HC Deb 21 January 1878 vol 237 cc252-3

asked the President of the Board of Trade, Whether he is aware that in consequence of section 27 of "The Mercantile Marine Act, 1850,"(13 and 14 Vic), not having been re-enacted by "The Merchant Shipping Act, 1854,"those master mariners and mates who, having by voluntary examination received certificates of competency from the Trinity House, and who, either from absence abroad or from other circumstances, had not, prior to the passing of the Act of 1854, exchanged their Trinity House certificates for the Board of Trade certificate of competency under that statute, are not, although they may still possess their antecedent "certificates of competency," any longer permitted, as they previously were, to command vessels chartered by the Crown for the conveyance of troops, prisoners, mails, Government stores, & c.; and, if he finds such to be the case, he will endeavour to replace such "certificated masters" in the position they formerly held in reference to such command?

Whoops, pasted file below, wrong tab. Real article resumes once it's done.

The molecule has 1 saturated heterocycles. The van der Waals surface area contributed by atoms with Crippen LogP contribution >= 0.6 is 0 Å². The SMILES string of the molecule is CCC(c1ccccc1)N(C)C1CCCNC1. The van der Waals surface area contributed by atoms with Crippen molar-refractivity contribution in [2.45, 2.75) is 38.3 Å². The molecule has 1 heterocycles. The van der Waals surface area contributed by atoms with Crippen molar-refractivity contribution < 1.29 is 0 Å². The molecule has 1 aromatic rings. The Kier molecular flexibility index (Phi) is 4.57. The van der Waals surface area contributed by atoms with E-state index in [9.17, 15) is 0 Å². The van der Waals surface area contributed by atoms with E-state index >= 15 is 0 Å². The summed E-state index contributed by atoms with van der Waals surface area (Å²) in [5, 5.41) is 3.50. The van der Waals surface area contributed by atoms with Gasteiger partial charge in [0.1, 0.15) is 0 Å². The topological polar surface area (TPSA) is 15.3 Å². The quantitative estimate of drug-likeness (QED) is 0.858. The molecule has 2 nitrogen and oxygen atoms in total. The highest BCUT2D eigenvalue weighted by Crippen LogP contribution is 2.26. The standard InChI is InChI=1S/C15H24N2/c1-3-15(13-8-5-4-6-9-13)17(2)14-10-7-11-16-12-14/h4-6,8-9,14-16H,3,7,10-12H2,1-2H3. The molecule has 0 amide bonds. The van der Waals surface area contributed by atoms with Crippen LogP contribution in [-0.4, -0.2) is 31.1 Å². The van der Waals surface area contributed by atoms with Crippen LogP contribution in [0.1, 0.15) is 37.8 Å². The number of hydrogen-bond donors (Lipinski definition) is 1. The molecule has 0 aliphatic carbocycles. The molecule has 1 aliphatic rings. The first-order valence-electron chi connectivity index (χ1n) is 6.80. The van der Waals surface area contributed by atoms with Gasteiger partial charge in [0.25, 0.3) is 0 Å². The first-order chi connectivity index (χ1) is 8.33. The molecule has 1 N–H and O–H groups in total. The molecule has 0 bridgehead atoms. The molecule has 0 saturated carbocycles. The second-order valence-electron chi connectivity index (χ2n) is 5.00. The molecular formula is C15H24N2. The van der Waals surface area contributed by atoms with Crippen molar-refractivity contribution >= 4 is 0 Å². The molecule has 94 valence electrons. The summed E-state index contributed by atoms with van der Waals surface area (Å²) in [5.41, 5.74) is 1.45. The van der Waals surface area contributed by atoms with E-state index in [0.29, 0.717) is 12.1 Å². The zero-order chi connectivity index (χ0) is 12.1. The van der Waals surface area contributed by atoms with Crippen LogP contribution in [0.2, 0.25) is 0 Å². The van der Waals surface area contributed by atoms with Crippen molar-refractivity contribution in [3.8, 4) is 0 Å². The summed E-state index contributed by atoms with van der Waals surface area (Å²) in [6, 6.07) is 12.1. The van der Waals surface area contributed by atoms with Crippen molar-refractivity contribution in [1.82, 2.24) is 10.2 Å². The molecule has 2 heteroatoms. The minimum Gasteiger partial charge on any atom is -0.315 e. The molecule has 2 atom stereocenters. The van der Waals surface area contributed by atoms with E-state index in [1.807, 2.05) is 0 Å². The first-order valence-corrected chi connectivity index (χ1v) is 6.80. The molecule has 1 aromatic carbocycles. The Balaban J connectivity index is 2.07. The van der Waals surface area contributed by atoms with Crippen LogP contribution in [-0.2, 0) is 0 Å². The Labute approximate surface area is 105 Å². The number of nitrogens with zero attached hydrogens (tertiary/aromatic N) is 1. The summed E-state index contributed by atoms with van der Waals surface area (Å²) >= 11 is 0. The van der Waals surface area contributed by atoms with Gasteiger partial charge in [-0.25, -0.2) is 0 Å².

Sir, by the Mercantile Marine Act of 1850 the Board of Trade granted certificates of competency to masters and mates who had certificates under the previous voluntary system. The Merchant Shipping Act, 1854, did not continue this power, and certificates of competency could thereafter only be granted on examinations by local Marine Boards, 2,610 persons had the old certificates, of whom 540 did not get them exchanged for Board of Trade certificates before the power to do so expired in 1855. If any of these survive and want certificates now, they can got certificates of service which are equally valid at law for merchant ships; and if not accepted for vessels conveying mails or troops, that is a matter of regulation or arrangement between the departments and the charterers, and has nothing to do with the law as to certificates.